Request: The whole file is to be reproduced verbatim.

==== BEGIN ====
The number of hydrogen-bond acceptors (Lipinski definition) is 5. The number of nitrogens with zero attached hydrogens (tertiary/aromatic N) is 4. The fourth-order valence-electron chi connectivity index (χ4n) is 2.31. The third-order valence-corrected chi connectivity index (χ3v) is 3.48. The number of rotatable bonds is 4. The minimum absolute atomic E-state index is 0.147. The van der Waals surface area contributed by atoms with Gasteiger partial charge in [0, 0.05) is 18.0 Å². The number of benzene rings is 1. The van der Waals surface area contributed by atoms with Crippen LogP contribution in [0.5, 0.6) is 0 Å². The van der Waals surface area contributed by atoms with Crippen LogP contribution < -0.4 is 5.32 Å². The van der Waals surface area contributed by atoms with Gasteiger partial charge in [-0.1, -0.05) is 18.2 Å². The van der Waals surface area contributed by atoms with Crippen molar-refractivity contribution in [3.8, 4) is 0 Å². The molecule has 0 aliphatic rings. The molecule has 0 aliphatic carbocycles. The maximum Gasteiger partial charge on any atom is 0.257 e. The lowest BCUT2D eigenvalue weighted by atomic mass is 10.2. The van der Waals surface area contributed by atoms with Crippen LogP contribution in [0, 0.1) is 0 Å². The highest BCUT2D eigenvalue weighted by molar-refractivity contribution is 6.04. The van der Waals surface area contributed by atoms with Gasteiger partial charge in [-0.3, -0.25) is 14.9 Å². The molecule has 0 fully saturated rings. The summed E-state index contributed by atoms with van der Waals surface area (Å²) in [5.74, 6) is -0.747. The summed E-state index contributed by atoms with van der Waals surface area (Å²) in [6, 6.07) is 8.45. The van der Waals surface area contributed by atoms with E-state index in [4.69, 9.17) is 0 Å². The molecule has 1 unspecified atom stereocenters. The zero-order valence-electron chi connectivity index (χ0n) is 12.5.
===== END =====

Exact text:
The number of hydrogen-bond acceptors (Lipinski definition) is 5. The number of nitrogens with zero attached hydrogens (tertiary/aromatic N) is 4. The fourth-order valence-electron chi connectivity index (χ4n) is 2.31. The third-order valence-corrected chi connectivity index (χ3v) is 3.48. The number of rotatable bonds is 4. The minimum absolute atomic E-state index is 0.147. The van der Waals surface area contributed by atoms with Gasteiger partial charge in [0, 0.05) is 18.0 Å². The number of benzene rings is 1. The van der Waals surface area contributed by atoms with Crippen LogP contribution in [0.5, 0.6) is 0 Å². The van der Waals surface area contributed by atoms with Crippen LogP contribution < -0.4 is 5.32 Å². The van der Waals surface area contributed by atoms with Gasteiger partial charge in [-0.1, -0.05) is 18.2 Å². The van der Waals surface area contributed by atoms with Crippen molar-refractivity contribution in [3.8, 4) is 0 Å². The molecule has 0 aliphatic rings. The molecule has 0 aliphatic carbocycles. The maximum Gasteiger partial charge on any atom is 0.257 e. The lowest BCUT2D eigenvalue weighted by atomic mass is 10.2. The van der Waals surface area contributed by atoms with Crippen LogP contribution in [0, 0.1) is 0 Å². The highest BCUT2D eigenvalue weighted by molar-refractivity contribution is 6.04. The van der Waals surface area contributed by atoms with Gasteiger partial charge in [-0.3, -0.25) is 14.9 Å². The molecule has 0 fully saturated rings. The summed E-state index contributed by atoms with van der Waals surface area (Å²) in [5.74, 6) is -0.747. The summed E-state index contributed by atoms with van der Waals surface area (Å²) in [6, 6.07) is 8.45. The van der Waals surface area contributed by atoms with E-state index in [4.69, 9.17) is 0 Å². The molecule has 1 unspecified atom stereocenters. The zero-order valence-electron chi connectivity index (χ0n) is 12.5.